Upon completion, DGS will assume day-to-day maintenance of the redesigned plaza and the Department of Transportation will assume maintenance of everything in the public right-of-way. The Capitol Hill Bid will continue to maintain the park with respect to trash and litter.

Additional information, as well as the power point presentation from Thursday night’s community meeting are here:  https://dgs.dc.gov/page/eastern-market-metro-park-project


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22 responses to “Update on Eastern Market Metro Park Redesign – Controversy over Traffic Plan

  1. No slip lanes

    Please close the slip lanes. I hope these complaints will not halt this. We need to move away from car centric planning.

    • JR

      The slip lanes help pedestrians and are better for those using the park.

    • JR

      The slip lanes help to divert cars away from the park instead of adding congestion going through the park. Taking away the slip lanes is not people friendly.

  2. kandc

    Just so every side is heard from: I am completely in favor of the reversal of direction on D Street and closing the “slip lane” in front of Trader Joe’s. These both make perfect sense. I am also in favor of reversing the direction of D Street on the south side, next to parcel 4, which also makes a lot of sense. All of these changes are very pedestrian friendly and will ease traffic congestion.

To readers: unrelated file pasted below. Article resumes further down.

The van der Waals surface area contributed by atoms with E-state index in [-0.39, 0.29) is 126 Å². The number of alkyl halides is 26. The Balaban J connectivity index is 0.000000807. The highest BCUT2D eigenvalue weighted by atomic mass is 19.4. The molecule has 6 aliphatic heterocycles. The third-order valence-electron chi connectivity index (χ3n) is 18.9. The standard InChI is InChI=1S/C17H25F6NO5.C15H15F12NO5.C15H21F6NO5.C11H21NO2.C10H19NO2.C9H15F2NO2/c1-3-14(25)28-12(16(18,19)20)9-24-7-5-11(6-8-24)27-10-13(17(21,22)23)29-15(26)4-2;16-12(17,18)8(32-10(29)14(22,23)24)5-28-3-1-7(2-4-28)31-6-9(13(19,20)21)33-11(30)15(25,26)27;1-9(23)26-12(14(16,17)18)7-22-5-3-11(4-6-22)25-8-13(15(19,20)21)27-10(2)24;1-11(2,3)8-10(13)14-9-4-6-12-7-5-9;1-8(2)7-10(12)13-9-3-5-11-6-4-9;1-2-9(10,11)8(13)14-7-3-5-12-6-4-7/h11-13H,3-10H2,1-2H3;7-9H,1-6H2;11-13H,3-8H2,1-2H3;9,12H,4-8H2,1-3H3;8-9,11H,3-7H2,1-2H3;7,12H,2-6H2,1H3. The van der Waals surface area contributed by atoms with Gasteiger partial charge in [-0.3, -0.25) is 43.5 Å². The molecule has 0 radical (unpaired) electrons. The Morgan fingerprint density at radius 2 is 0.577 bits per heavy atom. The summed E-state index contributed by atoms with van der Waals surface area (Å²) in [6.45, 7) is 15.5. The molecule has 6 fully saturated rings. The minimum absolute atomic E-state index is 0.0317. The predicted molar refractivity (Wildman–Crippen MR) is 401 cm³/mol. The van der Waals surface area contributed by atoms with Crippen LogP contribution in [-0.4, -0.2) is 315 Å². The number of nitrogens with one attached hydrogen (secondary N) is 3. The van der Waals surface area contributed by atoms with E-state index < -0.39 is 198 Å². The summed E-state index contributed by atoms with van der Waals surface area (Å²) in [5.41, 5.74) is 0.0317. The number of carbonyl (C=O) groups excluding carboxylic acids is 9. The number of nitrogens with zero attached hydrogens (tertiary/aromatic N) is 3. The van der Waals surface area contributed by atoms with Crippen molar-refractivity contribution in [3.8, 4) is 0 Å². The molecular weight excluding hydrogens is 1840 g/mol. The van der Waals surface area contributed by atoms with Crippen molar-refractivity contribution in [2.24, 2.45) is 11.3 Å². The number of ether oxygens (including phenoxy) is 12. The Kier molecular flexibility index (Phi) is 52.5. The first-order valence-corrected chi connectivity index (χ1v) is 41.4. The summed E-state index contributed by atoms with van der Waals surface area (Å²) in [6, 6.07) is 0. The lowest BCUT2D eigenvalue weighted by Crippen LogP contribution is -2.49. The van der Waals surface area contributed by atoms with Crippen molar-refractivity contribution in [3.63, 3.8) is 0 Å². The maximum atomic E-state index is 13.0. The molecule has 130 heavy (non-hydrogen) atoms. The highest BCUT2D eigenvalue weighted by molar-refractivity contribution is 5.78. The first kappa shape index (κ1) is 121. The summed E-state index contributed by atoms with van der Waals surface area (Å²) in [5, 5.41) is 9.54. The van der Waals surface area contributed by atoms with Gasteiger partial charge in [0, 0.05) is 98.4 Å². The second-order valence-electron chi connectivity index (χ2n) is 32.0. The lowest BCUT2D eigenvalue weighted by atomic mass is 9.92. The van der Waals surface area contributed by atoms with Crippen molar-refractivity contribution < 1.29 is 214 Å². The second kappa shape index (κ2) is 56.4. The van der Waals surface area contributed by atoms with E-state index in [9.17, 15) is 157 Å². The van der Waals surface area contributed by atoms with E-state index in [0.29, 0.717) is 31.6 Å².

• JR

      How do you think reversing D Street and closing the slips would ease traffic or be pedestrian friendly? I think they would do the opposite. (See my comments below.)

      • kandc

        I don’t see your comments below, except about parking–and parking will remain on D Street. As to safety for pedestrians on the slip lane: if you are walking eastward on the north side of Penn. Ave (or westward on the south side) and crossing the slip lane, drivers are looking the other way to merge into Penn and do not see you trying to cross in front of them (a clear danger).

        As to reversing D Street, on the south side of Penn it will make it eliminate watching out for drivers turning or crossing on Eighth–there will be the problem of people turning left into D Street there, but I believe that the crosswalk on Eight and D should be put on the north side of D instead of the south (then there would no problem with the left turns). The similar thing should be done on D Street on the north side.

        Both of these changes will make it much safer for pedestrians.

      • JR